Vermont Sen. Bernie Sanders speaks to Morning Edition host Steve Inskeep about whether he will work for party unity if he does not win the Democratic nomination.
Figures show the U.S. economy is on an upswing but wages haven't gone up and many say their standard of living has flat lined or declined. It's a feeling the presidential candidates are tapping into.
Ohio Gov. John Kasich, the final remaining opponent to Donald Trump in the GOP presidential race, is expected to drop his bid Wednesday. That makes Donald Trump the apparent Republican nominee.
NPR's Audie Cornish talks to Nora Bensahel, a scholar in residence at American University's School of International Service, about the stated ISIS strategies of the remaining presidential candidates.
President Obama visits Flint, Mich., where the community is still dealing with the effects of a toxic water crisis.
Presidential front-runners Donald Trump and Hillary Clinton look ahead to the general election after the Indiana primary. Trump is now the likely GOP nominee after Ted Cruz dropped out Tuesday and John Kasich is expected to suspend his bid Wednesday.
After Ted Cruz and John Kasich have suspended their campaigns, Donald Trump is now the likely nominee of the Republican Party. NPR hears from some Trump supporters about why they believe in a Trump presidency.
Hillary Clinton looks to the upcoming primaries to solidify her presidential campaign, while Bernie Sanders vows to stay in the race.
Donald Trump so far has put $38 million into his campaign, but it's almost all loans, not contributions. If he has hopes of paying himself back, he'll have to raise that money before the convention.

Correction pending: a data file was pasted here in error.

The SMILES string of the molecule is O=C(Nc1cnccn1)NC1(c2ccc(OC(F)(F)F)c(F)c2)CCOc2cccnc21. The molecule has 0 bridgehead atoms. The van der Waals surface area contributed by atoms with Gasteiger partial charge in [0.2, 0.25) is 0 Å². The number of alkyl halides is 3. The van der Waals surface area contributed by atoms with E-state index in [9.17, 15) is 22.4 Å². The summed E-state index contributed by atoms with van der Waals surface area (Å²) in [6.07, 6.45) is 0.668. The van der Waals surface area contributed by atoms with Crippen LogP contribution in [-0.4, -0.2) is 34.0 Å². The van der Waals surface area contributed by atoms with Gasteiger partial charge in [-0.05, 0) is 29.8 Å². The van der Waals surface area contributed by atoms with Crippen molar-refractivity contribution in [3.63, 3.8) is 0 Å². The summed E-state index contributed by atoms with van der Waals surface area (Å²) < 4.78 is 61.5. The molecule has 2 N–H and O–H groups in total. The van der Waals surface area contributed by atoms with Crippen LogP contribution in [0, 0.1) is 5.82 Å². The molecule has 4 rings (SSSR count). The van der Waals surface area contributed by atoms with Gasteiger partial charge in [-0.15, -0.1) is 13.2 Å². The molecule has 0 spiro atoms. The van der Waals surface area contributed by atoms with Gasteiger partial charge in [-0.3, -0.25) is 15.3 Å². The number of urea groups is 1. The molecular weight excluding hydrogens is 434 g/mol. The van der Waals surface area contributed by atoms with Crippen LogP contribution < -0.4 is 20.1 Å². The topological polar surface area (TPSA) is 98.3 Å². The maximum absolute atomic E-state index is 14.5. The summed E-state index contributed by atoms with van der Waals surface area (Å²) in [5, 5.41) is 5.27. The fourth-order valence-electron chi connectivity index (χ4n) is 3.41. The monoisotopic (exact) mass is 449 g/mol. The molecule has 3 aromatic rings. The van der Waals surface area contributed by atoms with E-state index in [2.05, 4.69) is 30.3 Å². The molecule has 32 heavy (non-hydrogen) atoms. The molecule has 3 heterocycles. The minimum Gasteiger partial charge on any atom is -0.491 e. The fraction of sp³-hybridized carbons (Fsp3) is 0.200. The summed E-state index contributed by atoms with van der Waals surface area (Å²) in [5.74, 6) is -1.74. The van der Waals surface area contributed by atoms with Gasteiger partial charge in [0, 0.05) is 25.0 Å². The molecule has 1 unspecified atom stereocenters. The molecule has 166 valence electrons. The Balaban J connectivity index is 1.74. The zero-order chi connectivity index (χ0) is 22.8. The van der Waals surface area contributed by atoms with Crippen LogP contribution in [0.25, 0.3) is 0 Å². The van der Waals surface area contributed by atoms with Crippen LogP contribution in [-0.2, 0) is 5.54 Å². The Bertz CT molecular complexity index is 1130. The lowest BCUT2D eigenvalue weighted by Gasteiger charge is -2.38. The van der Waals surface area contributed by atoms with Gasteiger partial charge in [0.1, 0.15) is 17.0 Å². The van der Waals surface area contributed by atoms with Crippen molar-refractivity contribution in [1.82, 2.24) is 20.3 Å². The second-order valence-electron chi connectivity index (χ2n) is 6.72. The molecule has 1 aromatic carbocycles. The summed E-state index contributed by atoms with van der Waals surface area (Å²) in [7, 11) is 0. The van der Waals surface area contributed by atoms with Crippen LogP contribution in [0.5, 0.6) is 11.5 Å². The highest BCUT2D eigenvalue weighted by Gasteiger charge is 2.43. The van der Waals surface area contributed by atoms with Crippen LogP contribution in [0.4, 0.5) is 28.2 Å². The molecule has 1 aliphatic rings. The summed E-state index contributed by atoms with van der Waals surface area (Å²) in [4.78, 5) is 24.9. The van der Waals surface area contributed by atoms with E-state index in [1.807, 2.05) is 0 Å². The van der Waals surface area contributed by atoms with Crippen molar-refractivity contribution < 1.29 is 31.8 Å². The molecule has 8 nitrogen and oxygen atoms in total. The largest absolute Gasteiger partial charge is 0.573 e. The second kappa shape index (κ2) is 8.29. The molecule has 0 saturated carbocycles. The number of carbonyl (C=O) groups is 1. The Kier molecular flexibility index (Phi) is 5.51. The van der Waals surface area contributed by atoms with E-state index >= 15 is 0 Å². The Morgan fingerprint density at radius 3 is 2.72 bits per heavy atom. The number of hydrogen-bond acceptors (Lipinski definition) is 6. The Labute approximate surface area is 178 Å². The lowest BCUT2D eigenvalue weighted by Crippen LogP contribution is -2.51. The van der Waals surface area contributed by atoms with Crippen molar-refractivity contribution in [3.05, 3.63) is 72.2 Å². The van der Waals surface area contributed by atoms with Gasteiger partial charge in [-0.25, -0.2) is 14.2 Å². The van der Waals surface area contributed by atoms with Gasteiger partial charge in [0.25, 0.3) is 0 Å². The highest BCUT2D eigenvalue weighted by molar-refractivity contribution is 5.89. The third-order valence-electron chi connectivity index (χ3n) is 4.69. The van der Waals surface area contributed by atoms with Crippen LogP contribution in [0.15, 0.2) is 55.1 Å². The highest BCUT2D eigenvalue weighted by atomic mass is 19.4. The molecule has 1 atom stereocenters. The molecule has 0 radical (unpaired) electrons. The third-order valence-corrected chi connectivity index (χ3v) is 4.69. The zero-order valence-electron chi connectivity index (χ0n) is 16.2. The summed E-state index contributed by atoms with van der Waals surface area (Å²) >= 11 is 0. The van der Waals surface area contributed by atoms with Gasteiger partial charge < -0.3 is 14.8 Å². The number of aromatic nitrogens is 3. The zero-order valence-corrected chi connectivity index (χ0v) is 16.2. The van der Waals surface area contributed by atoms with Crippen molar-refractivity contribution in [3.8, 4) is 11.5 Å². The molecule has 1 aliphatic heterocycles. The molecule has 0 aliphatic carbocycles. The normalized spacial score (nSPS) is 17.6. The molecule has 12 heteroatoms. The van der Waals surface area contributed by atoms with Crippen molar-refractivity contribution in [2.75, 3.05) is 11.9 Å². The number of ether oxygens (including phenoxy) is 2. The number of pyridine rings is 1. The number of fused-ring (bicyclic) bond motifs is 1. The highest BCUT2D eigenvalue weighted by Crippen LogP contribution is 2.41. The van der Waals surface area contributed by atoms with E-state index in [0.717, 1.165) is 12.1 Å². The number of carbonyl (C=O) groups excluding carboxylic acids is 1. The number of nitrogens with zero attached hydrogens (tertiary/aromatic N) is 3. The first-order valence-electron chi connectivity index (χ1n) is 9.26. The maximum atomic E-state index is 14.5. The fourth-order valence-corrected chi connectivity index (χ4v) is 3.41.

London may elect it's first Muslim mayor, Sadiq Khan, on Thursday. NPR's Robert Siegel speaks with Pippa Crerar, city hall editor of the London Evening Standard, about the career and prospects of Khan.
NPR's Robert Siegel talks with Sen. Jeff Flake of Arizona about the state of play in the Republican Party following the Indiana primaries.
The general election may be decided not by which candidate is more popular but by which one is less unpopular.
Trump's megawatt personality immediately became a magnet for viewers on TV, as did his browbeating battles with rivals and news moderators. Even without debates, Trump was everywhere seen on screen.
The NPR Politics team discusses the results of the Indiana primary and the biggest news of the night — Ted Cruz suspending his presidential campaign making Donald Trump the likely nominee.
The Vermont senator tells NPR he will stay in until June, despite the likelihood of Hillary Clinton being the Democratic nominee.
"[I'm] sad, hurt. Hurt by Americans," Linda Bond said. "I believe that they had an opportunity of a lifetime and instead gave into anger and emotion instead of thought."
The Ohio governor is suspending his presidential campaign, leaving Donald Trump assured of the GOP nomination. Kasich only won one state, his home of Ohio,and was far behind in the delegate count.
Catch up with interviews of special guests from NPR's Indiana primary night coverage, hosted by Scott Detrow.
Republican Ted Cruz has ended his candidacy, after Donald Trump won Indiana to all but clinch victory. Bernie Sanders also won, with 52 percent of the vote to Hillary Clinton's 47 percent.
Nine states still have to vote on the Democratic side and Sanders is well positioned to win several or most — but he needs to win all by overwhelming margins to catch Clinton in pledged delegates.